He reappeared on national television here on Wednesday with a barrage of verbal attacks. He was dressed in an olive drab uniform and accompanied by his military advisers. He criticized his ex-wife and the former first lady, Marisabel Rodríguez, who is now a vocal critic of his policies. He sang a brief song mocking the Colombian president, Álvaro Uribe, with whom he had a spat, claiming Mr. Uribe resembles President Bush.
Most forcefully, he lashed out against Hernán Lugo-Galicia, a journalist at the daily newspaper El Nacional who wrote an article this week claiming that the armed forces intervened on Sunday after the referendum to press Mr. Chávez to accept the results. Mr. Chávez rejected Mr. Lugo-Galicia’s reporting, calling him a “short-story teller.”
Finally, Mr. Chávez said he would pursue another offensive to reform the Constitution, explaining that it might be better to have a simplified version proposed by “the people.” The original proposal of 69 amendments was conceived by Mr. Chávez and the National Assembly.
Some of Mr. Chávez’s supporters say they would back another attempt to overhaul the Constitution. But others are seeking to review what went wrong before proposals are put forward again. Aporrea, the country’s most influential pro-Chávez blog, has been filled with entries this week on the different views.
Of those, one of the most withering critiques of the president’s movement came from Heinz Dieterich, a political scientist based in Mexico who has been one of Chavismo’s leading theorists in recent years.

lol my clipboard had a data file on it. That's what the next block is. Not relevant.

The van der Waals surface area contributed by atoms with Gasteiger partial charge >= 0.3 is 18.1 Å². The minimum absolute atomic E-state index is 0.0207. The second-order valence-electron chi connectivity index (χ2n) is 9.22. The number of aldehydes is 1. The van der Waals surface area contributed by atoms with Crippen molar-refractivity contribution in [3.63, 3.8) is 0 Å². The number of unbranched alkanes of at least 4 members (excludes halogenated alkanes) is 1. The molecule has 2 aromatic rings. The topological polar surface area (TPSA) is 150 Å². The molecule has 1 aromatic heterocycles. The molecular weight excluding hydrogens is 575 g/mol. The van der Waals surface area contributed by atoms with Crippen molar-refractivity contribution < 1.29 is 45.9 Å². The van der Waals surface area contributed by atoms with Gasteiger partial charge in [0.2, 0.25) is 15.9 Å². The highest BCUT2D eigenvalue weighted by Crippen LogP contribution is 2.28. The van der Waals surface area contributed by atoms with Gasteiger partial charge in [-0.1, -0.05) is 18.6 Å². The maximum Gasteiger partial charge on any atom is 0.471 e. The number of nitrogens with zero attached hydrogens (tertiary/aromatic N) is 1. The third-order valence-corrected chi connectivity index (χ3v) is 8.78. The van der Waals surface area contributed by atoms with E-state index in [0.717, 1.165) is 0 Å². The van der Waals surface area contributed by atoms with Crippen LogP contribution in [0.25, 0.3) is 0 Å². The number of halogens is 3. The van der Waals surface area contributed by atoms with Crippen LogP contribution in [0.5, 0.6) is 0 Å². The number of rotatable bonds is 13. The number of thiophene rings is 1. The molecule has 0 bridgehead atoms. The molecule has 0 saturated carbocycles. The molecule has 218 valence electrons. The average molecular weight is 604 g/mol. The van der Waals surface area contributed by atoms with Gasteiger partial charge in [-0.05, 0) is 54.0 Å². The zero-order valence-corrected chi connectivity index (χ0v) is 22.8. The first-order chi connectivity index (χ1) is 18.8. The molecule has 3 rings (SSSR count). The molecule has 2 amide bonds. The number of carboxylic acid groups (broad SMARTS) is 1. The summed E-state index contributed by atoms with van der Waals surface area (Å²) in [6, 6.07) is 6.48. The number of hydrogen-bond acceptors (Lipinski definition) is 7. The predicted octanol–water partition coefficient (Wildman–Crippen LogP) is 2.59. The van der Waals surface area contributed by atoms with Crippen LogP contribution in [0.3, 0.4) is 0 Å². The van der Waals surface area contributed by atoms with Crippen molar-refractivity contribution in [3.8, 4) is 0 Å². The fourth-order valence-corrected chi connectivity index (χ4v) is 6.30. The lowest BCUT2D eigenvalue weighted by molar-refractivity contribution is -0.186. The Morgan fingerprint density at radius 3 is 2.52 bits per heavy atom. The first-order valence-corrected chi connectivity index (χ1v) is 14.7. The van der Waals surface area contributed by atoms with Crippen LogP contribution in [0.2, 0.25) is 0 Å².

Chavismo, Mr. Dieterich argued, was suffering from a rubber-stamp National Assembly and cabinet, a callous new political class, a presidential staff comprising sycophants and an aversion to serious debate over pressing issues like inflation, which surged 4.4 percent in November.
If Mr. Chávez does not accept a greater role for others in decision-making, Mr. Dieterich warned, “He will destroy the process he has helped to construct.”
“It is not only certain the saying that revolutions devour their children, but also that revolutionary leaders, when they convert themselves into unilateral conductors, devour their revolutions,” Mr. Dieterich said.
Much of the internal criticism among the Chavistas has to do with Mr. Chávez’s efforts to forge a single Socialist party among his followers. He began this project after winning a re-election bid last year, but critics questioned whether its leaders would use the party to stifle dissent.
Some of those fears have materialized. Mr. Tascón, for instance, was expelled from the United Socialist Party of Venezuela on the eve of Sunday’s vote after voicing his opinion regarding a top military official who broke with Mr. Chávez last month.
Other Chavistas claim the party’s leadership, many of whom lead privileged lives, has grown out of touch with the president’s base of support in the slums and impoverished countryside.
“Many of those who led the yes campaign are so bureaucratic that it was impossible for them to convince the Chavista base to vote yes,” said Stalin Pérez Borges, a union leader.